Early Dynastic Period tomb architecture at SaqqaraFrom the first pharaohs onwards, the dynastic elite had two large cemeteries: the royal tombs at Abydos in the south, and another cemetery at Saqqara, near the capital at Memphis. At Saqqara North, a series of great tombs provided texts mentioning almost all the kings of the First and Second Dynasties. These large rectangular mastabas in sun-dried mud brick belonged to the highest officials of the newly founded state. They comprise two distinct elements: a series of subterranean chambers, housing the burial in a central pit, and a platform or superstructure above ground. The subterranean chambers were rock-cut and lined with brick, plaster, timber, and reeds. The superstructure was up to 50 m in length and 3 m high. It was decorated with a panelled façade on the outside influenced by early palace architecture. Its hollow interior was divided into a series of 'magazines' for grave goods.
Saqqara became a royal necropolis around 2750 BC, when royal tombs were constructed about 1 km to the south of the elite necropolis in the north. King Hetepsekhemwy, the first ruler of the Second Dynasty, relocated the royal cemetery from Abydos to Saqqara. Whereas the substructures at Abydos had been constructed with mudbrick in the sand, the Saqqara tombs are extensive underground galleries hewn out in the bedrock. The practice of subsidiary burials immediately adjacent to the royal tomb, still common at Abydos, was now abandoned.
So far, only the tombs of the first and third kings, Hetepsekhemwy and Ninetjer respectively, have been identified. The tomb of Ninetjer is currently being reinvestigated by the German Archaeological Institute in Cairo. It consists of an immense set of galleries and magazines and represents Ninetjer's palace and subsidiary buildings for the afterlife. The burial of the second king of the Second Dynasty, Raneb, in the area is rendered likely by seal impressions and a stela mentioning his name. The obscure kings Nebunefer and Sened are also sporadically attested at Saqqara. Following a hiatus in the archaeological record, the last two rulers of the Second Dynasty, Peribsen and Khasekhemwy chose to abandon Saqqara and construct their tombs once again at Abydos. To the latter king may belong an enigmatic structure situated to the west of the Djoser pyramid: the Gisr el-mudir. It is almost twice the size of the Step Pyramid enclosure, with massive limestone walls. No trace of a structure has been found inside the walls, which rules out the possibility of a royal tomb. When Khasekhemwy died, his successor Djoser abandoned the Abydene cemetery once and for all.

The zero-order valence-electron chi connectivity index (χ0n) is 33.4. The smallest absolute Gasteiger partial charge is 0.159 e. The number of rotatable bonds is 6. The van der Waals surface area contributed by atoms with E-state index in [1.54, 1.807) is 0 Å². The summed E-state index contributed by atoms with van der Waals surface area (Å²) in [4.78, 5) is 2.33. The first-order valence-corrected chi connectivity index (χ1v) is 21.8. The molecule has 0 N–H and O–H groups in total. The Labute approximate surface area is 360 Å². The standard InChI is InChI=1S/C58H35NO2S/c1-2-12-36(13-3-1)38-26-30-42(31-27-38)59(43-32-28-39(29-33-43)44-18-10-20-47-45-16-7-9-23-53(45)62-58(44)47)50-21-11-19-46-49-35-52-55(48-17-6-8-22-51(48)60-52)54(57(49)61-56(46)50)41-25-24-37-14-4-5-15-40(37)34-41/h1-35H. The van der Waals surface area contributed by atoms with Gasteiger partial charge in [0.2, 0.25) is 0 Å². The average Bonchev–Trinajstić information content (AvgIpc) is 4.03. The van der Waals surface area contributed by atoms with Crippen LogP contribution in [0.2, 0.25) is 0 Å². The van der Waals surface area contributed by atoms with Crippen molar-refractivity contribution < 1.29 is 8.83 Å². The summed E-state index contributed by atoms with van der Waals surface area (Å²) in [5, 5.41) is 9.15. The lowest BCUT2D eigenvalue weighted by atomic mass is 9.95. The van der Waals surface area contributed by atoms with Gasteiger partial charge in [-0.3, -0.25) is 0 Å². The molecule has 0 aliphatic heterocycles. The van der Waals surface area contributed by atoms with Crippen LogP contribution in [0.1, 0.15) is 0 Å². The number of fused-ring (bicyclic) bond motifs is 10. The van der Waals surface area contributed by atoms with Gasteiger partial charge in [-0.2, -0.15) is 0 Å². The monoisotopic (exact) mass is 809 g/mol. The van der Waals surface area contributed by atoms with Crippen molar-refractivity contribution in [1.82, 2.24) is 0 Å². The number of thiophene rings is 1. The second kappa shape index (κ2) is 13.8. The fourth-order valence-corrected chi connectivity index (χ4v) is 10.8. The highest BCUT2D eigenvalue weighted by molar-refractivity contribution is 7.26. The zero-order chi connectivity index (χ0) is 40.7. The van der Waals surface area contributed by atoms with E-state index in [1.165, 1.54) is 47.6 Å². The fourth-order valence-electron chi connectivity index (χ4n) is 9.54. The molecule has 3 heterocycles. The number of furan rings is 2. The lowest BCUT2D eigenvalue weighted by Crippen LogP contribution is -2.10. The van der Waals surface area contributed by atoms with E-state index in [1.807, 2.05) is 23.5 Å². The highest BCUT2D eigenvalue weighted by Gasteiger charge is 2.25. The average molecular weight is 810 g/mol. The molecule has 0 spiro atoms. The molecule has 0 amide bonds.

Late Second Dynasty presence at Saqqara has recently been identified in the Dutch concession area. Already in 1991 and again in 2002, remains of Early Dynastic structures were noticed below the tombs of Maya and Meryneith respectively. These are now being reinvestigated. The ground plans seem to resemble the earlier royal tombs further to the north. The latest discovery of a seal impression of Khasekhemwy gives a more specific date, but also confirms that we are dealing with the tomb of a high official or perhaps even a member of the royal family. This recent addition to the Second Dynasty puzzle at Saqqara completely changes our perception of the use of the site as a necropolis during the Early Dynastic period.